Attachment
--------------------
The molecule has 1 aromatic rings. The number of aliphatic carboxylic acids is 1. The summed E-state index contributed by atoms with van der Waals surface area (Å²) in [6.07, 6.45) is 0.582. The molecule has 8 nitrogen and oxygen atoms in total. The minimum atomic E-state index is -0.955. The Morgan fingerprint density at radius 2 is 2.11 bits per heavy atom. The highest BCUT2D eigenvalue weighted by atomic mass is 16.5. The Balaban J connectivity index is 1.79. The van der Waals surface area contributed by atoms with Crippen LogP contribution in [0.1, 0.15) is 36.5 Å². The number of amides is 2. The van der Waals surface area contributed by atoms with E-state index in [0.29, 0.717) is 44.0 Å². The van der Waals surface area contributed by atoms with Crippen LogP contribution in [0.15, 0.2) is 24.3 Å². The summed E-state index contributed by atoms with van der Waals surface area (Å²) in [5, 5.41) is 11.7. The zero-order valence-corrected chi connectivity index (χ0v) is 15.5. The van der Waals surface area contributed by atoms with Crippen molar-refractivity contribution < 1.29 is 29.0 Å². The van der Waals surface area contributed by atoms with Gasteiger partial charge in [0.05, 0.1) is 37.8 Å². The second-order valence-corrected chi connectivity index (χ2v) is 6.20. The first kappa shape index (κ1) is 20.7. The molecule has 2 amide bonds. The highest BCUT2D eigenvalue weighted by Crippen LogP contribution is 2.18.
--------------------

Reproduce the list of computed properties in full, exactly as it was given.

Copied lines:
The molecule has 1 aromatic rings. The number of aliphatic carboxylic acids is 1. The summed E-state index contributed by atoms with van der Waals surface area (Å²) in [6.07, 6.45) is 0.582. The molecule has 8 nitrogen and oxygen atoms in total. The minimum atomic E-state index is -0.955. The Morgan fingerprint density at radius 2 is 2.11 bits per heavy atom. The highest BCUT2D eigenvalue weighted by atomic mass is 16.5. The Balaban J connectivity index is 1.79. The van der Waals surface area contributed by atoms with Crippen LogP contribution in [0.1, 0.15) is 36.5 Å². The number of amides is 2. The van der Waals surface area contributed by atoms with E-state index in [0.29, 0.717) is 44.0 Å². The van der Waals surface area contributed by atoms with Crippen LogP contribution in [0.15, 0.2) is 24.3 Å². The summed E-state index contributed by atoms with van der Waals surface area (Å²) in [5, 5.41) is 11.7. The zero-order valence-corrected chi connectivity index (χ0v) is 15.5. The van der Waals surface area contributed by atoms with Crippen molar-refractivity contribution < 1.29 is 29.0 Å². The van der Waals surface area contributed by atoms with Gasteiger partial charge in [0.05, 0.1) is 37.8 Å². The second-order valence-corrected chi connectivity index (χ2v) is 6.20. The first kappa shape index (κ1) is 20.7. The molecule has 2 amide bonds. The highest BCUT2D eigenvalue weighted by Crippen LogP contribution is 2.18.